Kevin: The Kings top line of Justin Williams, Anze Kopitar and Dustin Brown versus Andy Greene and Mark Fayne. Those two were able to stop the Panthers' best scorer, Kris Versteeg, at even strength; they prevented Claude Giroux from scoring a single point at even strength; and they stopped Brad Richards and Marian Gaborik at even strength. Those two have their work cut out for them, because those three Kings have been excellent in the post-season in terms of possession and scoring, albeit against weak competition.

Matt E.: Just like last series versus the New York Rangers, the goaltending will be the difference. However, the Devils have the advantage. The Devils have the most mild headed player in the league. When the pressure comes, Quick may crack. It is comforting knowing Marty will be manning the pipes.

2012 Playoffs - Martin Brodeur 18 1090 12 5
37 2.04 479 442 .923 1

John: The key match-up will be in special teams, specifically the Devils' power play against the Kings' penalty kill. LA has been killing penalties in this postseason like the Devils during the regular season. Their success rate is 91.2%, Quick has been wonderful in net, and they're not only preventing shots but aggressively attacking the point, which has yielded four shorthanded goals. However, the Devils' power play hasn't been too shabby. Maddingly inconsistent at times, sure; but they've got their shots on net rate up, their success rate is a solid 18.2%, and the Kings have averaged a little over four shorthanded situations per game. I don't know how the refs will call this series; but the Devils can only stand to help themselves if they can crack the Kings' PK. If the Kings' PK is not only successful but also gets a couple of goals, then LA's chances of winning will drastically improve.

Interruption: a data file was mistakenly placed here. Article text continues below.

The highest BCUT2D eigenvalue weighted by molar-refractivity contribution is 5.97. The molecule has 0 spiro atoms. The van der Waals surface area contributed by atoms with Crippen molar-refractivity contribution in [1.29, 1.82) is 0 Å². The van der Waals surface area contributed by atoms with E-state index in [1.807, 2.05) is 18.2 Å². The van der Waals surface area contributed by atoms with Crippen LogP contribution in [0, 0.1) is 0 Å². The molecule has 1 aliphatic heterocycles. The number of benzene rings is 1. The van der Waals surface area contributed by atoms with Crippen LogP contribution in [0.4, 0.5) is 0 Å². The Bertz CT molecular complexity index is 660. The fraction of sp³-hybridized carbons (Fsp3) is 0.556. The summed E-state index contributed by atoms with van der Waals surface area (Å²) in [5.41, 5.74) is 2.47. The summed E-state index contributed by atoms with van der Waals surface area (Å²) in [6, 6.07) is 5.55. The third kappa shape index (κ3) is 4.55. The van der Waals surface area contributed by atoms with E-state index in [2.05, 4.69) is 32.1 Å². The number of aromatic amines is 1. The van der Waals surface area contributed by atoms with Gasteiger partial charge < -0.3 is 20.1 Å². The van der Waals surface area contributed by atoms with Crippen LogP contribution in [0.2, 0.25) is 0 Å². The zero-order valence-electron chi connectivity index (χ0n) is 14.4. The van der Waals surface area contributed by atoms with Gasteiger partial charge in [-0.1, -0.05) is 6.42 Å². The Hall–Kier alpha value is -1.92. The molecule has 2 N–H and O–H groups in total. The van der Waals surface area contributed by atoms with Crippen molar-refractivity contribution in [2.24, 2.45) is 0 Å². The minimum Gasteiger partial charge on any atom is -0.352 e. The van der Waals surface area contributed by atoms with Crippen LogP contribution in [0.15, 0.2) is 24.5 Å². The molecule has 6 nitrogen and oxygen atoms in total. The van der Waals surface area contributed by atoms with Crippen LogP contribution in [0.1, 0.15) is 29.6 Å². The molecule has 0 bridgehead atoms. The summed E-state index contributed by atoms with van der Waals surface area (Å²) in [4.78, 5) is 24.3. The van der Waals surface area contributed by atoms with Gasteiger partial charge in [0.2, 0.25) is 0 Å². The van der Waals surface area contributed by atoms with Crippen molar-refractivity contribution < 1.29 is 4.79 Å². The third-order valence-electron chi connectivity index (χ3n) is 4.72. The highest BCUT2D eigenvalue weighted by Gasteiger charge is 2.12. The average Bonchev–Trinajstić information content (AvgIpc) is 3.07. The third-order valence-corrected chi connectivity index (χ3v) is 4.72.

Who will be the one X-Factor in this series?

Tom: Patrik Elias. Quiet for much of the Rangers series, Elias played the latter stages of game 6 on a line with David Clarkson and Jacob Josefson. If Pete DeBoer continues with that line combination. With less defensive pressure on Elias and perhaps some better in-game matchups perhaps this line combination can help jumpstart the Devils best all around forward. The Devils were able to get past the Rangers and the Flyers without much offensive contribution from Elias, I don't know if they will be that lucky again.

2012 Playoffs - Patrik Elias 18 4 2 6 -5 10 2 0 0 48 8.3

Kevin: For New Jersey, I'm going with Patrik Elias. He's been quiet offensively and while he hasn't been getting the results, he's been an excellent puck possession player for the Devils this post-season and his defensive contributions against Anze Kopitar and co. are going to be important. That and hopefully he'll break out of his scoring slump.